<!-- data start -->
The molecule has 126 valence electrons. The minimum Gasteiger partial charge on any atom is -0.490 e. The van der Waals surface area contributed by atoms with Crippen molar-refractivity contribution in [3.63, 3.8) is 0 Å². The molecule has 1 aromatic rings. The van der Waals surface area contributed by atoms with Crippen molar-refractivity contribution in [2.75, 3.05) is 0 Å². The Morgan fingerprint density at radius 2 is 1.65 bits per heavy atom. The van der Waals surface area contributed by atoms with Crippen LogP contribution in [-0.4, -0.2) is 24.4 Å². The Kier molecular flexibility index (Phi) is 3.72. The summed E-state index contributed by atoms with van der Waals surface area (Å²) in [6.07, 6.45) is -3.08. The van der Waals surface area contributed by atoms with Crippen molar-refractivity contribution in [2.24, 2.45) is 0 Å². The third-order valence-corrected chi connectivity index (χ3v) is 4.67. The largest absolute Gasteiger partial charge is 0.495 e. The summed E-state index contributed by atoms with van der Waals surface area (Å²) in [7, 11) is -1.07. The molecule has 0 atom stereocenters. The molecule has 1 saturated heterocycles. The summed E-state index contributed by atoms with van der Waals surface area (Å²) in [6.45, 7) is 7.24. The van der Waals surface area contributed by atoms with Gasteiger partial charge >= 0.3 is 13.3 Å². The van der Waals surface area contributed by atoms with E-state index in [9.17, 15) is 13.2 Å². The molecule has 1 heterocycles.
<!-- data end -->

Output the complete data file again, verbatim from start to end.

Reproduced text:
The molecule has 126 valence electrons. The minimum Gasteiger partial charge on any atom is -0.490 e. The van der Waals surface area contributed by atoms with Crippen molar-refractivity contribution in [3.63, 3.8) is 0 Å². The molecule has 1 aromatic rings. The van der Waals surface area contributed by atoms with Crippen molar-refractivity contribution in [2.75, 3.05) is 0 Å². The Morgan fingerprint density at radius 2 is 1.65 bits per heavy atom. The van der Waals surface area contributed by atoms with Crippen LogP contribution in [-0.4, -0.2) is 24.4 Å². The Kier molecular flexibility index (Phi) is 3.72. The summed E-state index contributed by atoms with van der Waals surface area (Å²) in [6.07, 6.45) is -3.08. The van der Waals surface area contributed by atoms with Crippen molar-refractivity contribution in [2.24, 2.45) is 0 Å². The third-order valence-corrected chi connectivity index (χ3v) is 4.67. The largest absolute Gasteiger partial charge is 0.495 e. The summed E-state index contributed by atoms with van der Waals surface area (Å²) in [7, 11) is -1.07. The molecule has 0 atom stereocenters. The molecule has 1 saturated heterocycles. The summed E-state index contributed by atoms with van der Waals surface area (Å²) in [6.45, 7) is 7.24. The van der Waals surface area contributed by atoms with Gasteiger partial charge >= 0.3 is 13.3 Å². The van der Waals surface area contributed by atoms with E-state index in [9.17, 15) is 13.2 Å². The molecule has 1 heterocycles.